Shōkadō Shōjō (松花堂昭乗, 1584-1639) was an Edo period Buddhist monk, painter, calligrapher and master of the tea ceremony. He is one of the "Three brushes of the Kan'ei period" (寛永三筆, Kan'ei Sanpitsu).

Bamboo and Sparrows by Shōkadō Shōjō, Honolulu Museum of Art

Shōjō is the Buddhist name the youth was given when he entered the Hachiman shrine on Otoko-yama (Yawata) near Kyoto. He later served the Konoe family under Konoe Nobutada. At that time he also became acquainted with the Zen-monks of Daitoku-ji. In 1627 he became the head of the small Takimoto-bō temple nearby; ten years later, he retired to a hut on the temple's estate which he called "Pine Flower Hall" (松花堂, Shōkadō). This became the name under which he is currently best known.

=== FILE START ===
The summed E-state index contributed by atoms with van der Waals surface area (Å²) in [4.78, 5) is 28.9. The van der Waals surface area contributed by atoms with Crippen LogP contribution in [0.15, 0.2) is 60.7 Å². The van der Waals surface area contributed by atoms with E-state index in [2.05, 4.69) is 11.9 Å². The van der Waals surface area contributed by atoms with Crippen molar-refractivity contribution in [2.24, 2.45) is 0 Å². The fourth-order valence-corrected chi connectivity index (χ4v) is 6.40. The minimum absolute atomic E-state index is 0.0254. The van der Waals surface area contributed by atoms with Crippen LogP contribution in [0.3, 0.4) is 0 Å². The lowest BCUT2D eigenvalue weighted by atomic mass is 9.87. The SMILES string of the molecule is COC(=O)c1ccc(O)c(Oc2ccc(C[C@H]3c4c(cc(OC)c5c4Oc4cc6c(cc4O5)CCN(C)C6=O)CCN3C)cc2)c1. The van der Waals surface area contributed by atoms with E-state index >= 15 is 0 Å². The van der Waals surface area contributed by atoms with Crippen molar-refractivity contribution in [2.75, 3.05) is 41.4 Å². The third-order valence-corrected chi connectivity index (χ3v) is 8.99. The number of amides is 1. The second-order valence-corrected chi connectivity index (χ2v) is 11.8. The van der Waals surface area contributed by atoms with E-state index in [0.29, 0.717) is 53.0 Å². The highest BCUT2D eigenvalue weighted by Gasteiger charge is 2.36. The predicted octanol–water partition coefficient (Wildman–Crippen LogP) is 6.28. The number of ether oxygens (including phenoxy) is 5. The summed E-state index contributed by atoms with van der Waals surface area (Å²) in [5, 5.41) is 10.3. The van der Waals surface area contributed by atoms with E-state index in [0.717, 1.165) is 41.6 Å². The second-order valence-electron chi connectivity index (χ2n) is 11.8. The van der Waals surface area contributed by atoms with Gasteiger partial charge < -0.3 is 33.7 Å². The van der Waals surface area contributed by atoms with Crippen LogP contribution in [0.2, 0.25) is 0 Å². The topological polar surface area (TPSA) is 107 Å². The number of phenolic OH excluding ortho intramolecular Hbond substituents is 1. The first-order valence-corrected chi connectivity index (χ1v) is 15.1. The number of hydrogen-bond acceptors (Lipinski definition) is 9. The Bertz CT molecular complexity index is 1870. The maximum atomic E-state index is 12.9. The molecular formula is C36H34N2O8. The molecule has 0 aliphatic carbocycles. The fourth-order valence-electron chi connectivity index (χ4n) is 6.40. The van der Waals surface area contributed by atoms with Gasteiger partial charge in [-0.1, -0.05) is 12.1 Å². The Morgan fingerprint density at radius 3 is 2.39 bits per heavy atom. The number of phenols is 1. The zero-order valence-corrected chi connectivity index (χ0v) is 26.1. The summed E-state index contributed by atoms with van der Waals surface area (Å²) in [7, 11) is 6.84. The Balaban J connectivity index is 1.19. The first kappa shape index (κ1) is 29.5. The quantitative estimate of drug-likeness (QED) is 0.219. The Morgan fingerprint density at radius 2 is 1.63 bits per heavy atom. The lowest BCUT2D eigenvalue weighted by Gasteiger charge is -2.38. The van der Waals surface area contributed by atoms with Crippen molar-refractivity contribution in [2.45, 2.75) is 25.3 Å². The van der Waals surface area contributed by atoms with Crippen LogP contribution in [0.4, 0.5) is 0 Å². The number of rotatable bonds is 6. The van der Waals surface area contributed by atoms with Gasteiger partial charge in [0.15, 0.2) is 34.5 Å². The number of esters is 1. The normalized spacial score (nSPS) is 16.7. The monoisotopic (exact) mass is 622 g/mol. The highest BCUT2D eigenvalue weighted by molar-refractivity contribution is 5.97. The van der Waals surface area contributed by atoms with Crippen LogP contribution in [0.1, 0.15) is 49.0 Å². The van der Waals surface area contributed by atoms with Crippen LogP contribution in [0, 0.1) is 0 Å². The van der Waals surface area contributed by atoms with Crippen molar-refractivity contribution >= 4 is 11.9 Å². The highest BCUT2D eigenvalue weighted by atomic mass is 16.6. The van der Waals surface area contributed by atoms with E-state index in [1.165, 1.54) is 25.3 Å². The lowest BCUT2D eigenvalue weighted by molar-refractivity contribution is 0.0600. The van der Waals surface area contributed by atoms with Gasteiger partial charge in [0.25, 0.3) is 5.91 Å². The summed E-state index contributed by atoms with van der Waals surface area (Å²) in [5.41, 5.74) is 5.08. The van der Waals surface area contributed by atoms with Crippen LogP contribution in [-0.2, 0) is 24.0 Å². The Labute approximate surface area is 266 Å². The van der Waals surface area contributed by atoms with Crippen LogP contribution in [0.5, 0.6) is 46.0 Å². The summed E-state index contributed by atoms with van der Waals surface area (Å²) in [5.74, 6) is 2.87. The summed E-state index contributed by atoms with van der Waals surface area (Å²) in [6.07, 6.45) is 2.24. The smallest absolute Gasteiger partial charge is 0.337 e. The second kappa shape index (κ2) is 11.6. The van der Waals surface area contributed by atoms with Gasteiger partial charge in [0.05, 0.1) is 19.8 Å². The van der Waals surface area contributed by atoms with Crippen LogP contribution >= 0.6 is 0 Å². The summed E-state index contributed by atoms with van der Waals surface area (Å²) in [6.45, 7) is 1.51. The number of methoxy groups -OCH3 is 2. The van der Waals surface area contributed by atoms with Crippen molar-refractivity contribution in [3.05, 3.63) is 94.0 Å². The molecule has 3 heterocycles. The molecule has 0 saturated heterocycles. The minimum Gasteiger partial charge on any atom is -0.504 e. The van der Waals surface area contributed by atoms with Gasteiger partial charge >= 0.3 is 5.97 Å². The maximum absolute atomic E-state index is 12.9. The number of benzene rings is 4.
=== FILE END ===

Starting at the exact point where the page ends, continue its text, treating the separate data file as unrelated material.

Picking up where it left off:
References Edit

  • Addiss, Steven (2006). 77 Dances. Japanese Calligraphy by Poets, Monks, and Scholars, 1568-1868. Boston & London: Weatherhill. ISBN 978-0-8348-0571-2.

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